The R2R digital to analogue converter is followed by a simple low pass filter. RV1 is set to match the filter impedance by viewing the output of a 100 KHz square wave on an oscilloscope and adjusting for minimum overshoot. The 2nd capacitor of the filter was formed by the capacitance of the screened cable and input capacitance of the output buffer. The output impedance of the low pass filter is quite high so some sort of buffer is required in practice. I used a power MOSFET which I had to hand together with switched and variable attenuators to give output levels of 3V, 300mV and 30mV. This has the advantage that the entire unit is powered by 5V. Click here for schematic of the output buffer.

The AVR software is almost identical to Jesper's original version. The changes which I have made were purely to make the source code compatible for assembly by Atmel AVR studio which is available free of charge. Download links for the assembly and binary files are provided below.

Click here for schematic of the PIC controller. The PIC  is clocked at 4 MHz. Speed is not an issue in this application. The PIC monitors a total of 7 miniature push switches. 5 of these change the frequency in 0.1Hz, 1Hz, 10Hz, 100Hz or 1KHz steps. The 6th switch is an up/down switch. If this is held pressed then the frequency switches decrement instead of incrementing. An audible beep provides feedback on switch action. The 7th switch is the waveform selection switch. As this switch is pressed the waveform switches between Sine, Sawtooth,  Triangle and Square wave. The frequency and waveform switches have an auto repeat action if held down. The frequency and waveform are displayed on a 2 x 16 LCD display.

Note that the frequency displayed is not measured by a frequency counter as it would be in a normal analogue generator. It is simply the contents of a binary counter incremented or decremented by the frequency switches. The PIC then calculates what phase increment the AVR will require to generate this frequency and sends this via the serial interface. The major advantage is a display resolution of 0.1 Hz without requiring a 10 second gate time.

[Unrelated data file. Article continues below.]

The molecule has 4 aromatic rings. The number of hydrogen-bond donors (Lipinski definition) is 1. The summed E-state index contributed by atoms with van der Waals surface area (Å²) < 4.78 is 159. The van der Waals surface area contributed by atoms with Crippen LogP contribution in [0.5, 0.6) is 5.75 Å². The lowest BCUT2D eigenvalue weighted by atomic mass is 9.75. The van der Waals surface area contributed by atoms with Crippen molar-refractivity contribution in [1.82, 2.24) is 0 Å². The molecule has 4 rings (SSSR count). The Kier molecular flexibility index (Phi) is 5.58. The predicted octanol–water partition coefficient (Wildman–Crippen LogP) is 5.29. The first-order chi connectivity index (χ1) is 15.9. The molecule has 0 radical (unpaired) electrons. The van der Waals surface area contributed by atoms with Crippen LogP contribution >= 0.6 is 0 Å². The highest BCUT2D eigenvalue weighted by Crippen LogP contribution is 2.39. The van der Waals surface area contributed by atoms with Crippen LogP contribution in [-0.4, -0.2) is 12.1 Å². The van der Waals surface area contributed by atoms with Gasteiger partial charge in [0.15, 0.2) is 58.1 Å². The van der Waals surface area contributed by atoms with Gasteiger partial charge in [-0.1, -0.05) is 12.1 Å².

The PIC software is written for compatibility with Microchip's MPLAB assembler MPASM. The required arithmetic for the DDS calculations is implemented in 48 bit fixed point for simplicity. The assembly code is well commented. The phase resolution corresponding to my 11.059 MHz nominal (11.061 MHz actual) crystal is stored in EEPROM and loaded from there at switch-on. This value can be modified by holding down the waveform button at switch-on. The value can then be incremented / decremented with the 1 Hz & up/down buttons. The nominal and new values are both displayed on the LCD. The new value is stored in EEPROM. The unit must be switched off and on again to use the new value.

One limiting factor of this DDS technique is that the basic DDS loop ( about 0.8uS) is still relatively long compared to dds chips clocked at 100 MHz. This means that there is a basic uncertainty of 0.8 uS in phase resolution between any 2 cycles of the waveform. In most applications this is not important and the measured frequency will be very accurate because any phase uncertainty is averaged out over the measurement period. However, when viewed on a good 'scope waveforms having fast transitions such as the square wave and sawtooth will make this phase uncertainty obvious at higher frequencies with jitter of about 8% at 100 KHz..

With the exception of this one shortcoming performance is excellent in practice. Output level is pretty well constant over the entire frequency range. Frequency accuracy and resolution are orders of magnitude better than analogue function generator chips without the requirement for expensive 10 turn pots etc. The generator wave tables can be easily modified to produce any other desired waveforms.

A picture of the finished generator

Schematic of the DDS generator

Schematic of the output buffer.

Schematic of the PIC controller.

Assembler file for AT90S2313 (dds 2313.asm 13Kb)

Binary file for AT90S2313 (dds 2313.hex 4Kb)

Assembler file for PIC16F876 (dds876.asm 37Kb)

Binary file for PIC16F876 (dds876.hex 6Kb)